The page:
Hi all... I am joining TOPS next week and it is an exchange based program similar to LAWL. Seeing there is no TOPS group, I was hoping to be able to ask questions here as you all have experience with exchanges.
The main thing I am not sure on is food like my lunch right now.. I am having a Lean Cuisine Dinner - Honey Mustard Chicken.. How do I count it?
Lori - Actually, they just closed the TOPS forum about 3 weeks ago because of no action. You are certainly welcome to post here, and we can help you, but you may also see if General Support can offer some help too.
The LAWL exchanges for protein are a little off the normal. For exampe, we would get 2 proteins per day at 4oz beef, or 6oz chicken, instead of counting ounces. I think the other stuff may be the same. If you let us know how your protein is counted, that would help.
Most frozen meals on our plan that are allowed are counted as one starch and one protein, regardless of whether there are veggies or fruit, etc., so I don't know if that would be the same, but that's how your lunch would count for LAWL.
That does help.. so the scant little veggies don't count for anything.. haha.
Here is what is said about Meat Exchange oh and I get 5 M per day.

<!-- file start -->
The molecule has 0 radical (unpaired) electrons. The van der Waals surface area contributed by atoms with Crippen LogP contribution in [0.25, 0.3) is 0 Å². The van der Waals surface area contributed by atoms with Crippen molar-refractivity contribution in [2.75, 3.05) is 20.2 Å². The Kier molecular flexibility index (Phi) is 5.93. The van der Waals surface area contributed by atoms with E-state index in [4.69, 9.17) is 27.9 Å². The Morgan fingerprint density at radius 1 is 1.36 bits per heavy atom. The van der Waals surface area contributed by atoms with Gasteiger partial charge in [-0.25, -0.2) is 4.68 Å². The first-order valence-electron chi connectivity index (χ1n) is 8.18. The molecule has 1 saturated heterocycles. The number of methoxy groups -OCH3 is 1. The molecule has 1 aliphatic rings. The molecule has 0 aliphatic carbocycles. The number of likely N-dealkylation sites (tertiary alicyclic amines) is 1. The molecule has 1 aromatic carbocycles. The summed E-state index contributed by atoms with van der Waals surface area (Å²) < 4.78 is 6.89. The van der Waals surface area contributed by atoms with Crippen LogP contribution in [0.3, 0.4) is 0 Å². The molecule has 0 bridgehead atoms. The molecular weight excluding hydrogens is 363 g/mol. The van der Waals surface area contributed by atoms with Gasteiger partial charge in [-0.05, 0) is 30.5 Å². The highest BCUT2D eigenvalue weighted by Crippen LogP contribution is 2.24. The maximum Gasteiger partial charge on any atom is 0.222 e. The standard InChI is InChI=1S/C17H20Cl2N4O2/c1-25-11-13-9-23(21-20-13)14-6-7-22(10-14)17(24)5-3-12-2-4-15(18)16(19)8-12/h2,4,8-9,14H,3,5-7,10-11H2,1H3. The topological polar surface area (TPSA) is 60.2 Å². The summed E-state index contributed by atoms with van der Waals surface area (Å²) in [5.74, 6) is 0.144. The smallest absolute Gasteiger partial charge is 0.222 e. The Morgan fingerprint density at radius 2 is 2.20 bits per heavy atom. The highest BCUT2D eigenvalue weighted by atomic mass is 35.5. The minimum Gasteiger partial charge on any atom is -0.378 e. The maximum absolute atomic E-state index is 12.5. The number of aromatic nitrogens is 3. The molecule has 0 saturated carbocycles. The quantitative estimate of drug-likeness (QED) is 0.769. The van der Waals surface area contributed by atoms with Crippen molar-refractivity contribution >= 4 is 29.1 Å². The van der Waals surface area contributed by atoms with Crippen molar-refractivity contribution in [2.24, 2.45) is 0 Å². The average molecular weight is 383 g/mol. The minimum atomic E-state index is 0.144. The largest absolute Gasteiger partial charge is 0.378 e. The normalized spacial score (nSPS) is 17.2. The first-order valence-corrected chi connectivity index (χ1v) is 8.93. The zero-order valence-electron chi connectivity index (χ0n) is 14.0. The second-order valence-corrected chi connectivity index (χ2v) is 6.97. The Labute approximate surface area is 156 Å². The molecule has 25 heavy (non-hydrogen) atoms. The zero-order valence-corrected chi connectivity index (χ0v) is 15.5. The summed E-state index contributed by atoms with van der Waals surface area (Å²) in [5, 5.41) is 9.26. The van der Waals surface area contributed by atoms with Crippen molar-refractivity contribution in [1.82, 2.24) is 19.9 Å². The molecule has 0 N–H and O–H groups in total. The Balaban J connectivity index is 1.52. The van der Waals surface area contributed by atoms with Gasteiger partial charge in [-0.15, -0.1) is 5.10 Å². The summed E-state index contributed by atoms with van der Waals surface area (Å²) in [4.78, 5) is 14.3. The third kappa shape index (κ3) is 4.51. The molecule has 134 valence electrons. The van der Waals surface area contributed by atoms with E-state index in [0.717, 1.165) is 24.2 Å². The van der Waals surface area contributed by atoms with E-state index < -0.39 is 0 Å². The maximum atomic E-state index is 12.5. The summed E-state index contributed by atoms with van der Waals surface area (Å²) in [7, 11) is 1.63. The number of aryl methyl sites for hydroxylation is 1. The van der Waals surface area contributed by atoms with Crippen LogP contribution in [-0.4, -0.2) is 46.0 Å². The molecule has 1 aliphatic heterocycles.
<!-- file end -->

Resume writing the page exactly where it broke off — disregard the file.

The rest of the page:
Foods in the meat and meat substitutes list contain both protein and fat—no carbohydrate. That's why cheese is found in this grouping rather than with the milk group. Cheese has no whey (the carbohydrate found in milk). Cheese is mainly protein and fat.
A general rule of thumb for identifying foods that belong in this group is that these foods are suitable in a sandwich. Meat, cheese, peanut butter, and tofu are all good examples.
Again, fat levels will alter your calorie intake. Caution is necessary.
A recommendation of two meat exchanges does not mean you should prepare 2 different meat entrees! It describes a portion of 2 ounces.
Examples of one meat exchange includes:
1 oz. of chicken or turkey
1 oz. cheese
¼ cup cottage cheese
1 oz. tuna
2 medium sardines
1 oz. beef, pork, or veal
For more meat options, check out our Exchange Calculator.
Dried beans, lentils, and peas are substitutes for meat and are good sources of fiber. A ½-cup serving of these equals one ounce of a medium-fat meat.
Remember: One serving of meat generally consists of one ounce of meat, fish, poultry, or cheese. Dried peas and beans are in this group, too.
It sounds like they may use the US Diabetic Association (or something like that) exchange program. Check on the side of the box for how the exchanges. I know it lists something similar to what you're saying.
I think that is what it is too.. but they don't have the exchanges on the boxes any more... I am in Canada so maybe it is different here.. they used to be on the box.. but I checked earlier and it doesn't say anymore..